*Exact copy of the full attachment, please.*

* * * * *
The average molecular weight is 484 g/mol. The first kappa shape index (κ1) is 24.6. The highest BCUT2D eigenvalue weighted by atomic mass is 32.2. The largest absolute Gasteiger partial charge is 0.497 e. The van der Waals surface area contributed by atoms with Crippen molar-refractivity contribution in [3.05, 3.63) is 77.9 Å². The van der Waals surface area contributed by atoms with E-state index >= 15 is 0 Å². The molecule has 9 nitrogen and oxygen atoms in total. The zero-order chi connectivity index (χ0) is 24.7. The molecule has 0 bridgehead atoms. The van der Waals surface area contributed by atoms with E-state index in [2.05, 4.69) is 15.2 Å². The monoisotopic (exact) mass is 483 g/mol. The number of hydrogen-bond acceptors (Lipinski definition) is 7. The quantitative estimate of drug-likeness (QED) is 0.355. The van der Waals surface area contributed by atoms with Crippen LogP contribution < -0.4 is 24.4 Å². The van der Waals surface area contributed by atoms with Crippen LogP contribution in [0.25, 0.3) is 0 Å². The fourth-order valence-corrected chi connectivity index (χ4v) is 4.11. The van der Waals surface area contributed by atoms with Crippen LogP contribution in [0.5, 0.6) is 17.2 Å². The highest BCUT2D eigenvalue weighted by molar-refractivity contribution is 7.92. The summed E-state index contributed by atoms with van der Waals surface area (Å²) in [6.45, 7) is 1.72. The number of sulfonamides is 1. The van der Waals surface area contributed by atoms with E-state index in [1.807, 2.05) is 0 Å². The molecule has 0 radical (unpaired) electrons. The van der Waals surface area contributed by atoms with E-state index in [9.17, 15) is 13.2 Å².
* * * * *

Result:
The average molecular weight is 484 g/mol. The first kappa shape index (κ1) is 24.6. The highest BCUT2D eigenvalue weighted by atomic mass is 32.2. The largest absolute Gasteiger partial charge is 0.497 e. The van der Waals surface area contributed by atoms with Crippen molar-refractivity contribution in [3.05, 3.63) is 77.9 Å². The van der Waals surface area contributed by atoms with E-state index >= 15 is 0 Å². The molecule has 9 nitrogen and oxygen atoms in total. The zero-order chi connectivity index (χ0) is 24.7. The molecule has 0 bridgehead atoms. The van der Waals surface area contributed by atoms with E-state index in [2.05, 4.69) is 15.2 Å². The monoisotopic (exact) mass is 483 g/mol. The number of hydrogen-bond acceptors (Lipinski definition) is 7. The quantitative estimate of drug-likeness (QED) is 0.355. The van der Waals surface area contributed by atoms with Crippen LogP contribution < -0.4 is 24.4 Å². The van der Waals surface area contributed by atoms with Crippen LogP contribution in [0.25, 0.3) is 0 Å². The fourth-order valence-corrected chi connectivity index (χ4v) is 4.11. The van der Waals surface area contributed by atoms with Crippen LogP contribution in [0.5, 0.6) is 17.2 Å². The highest BCUT2D eigenvalue weighted by molar-refractivity contribution is 7.92. The summed E-state index contributed by atoms with van der Waals surface area (Å²) in [6.45, 7) is 1.72. The number of sulfonamides is 1. The van der Waals surface area contributed by atoms with E-state index in [1.807, 2.05) is 0 Å². The molecule has 0 radical (unpaired) electrons. The van der Waals surface area contributed by atoms with E-state index in [9.17, 15) is 13.2 Å².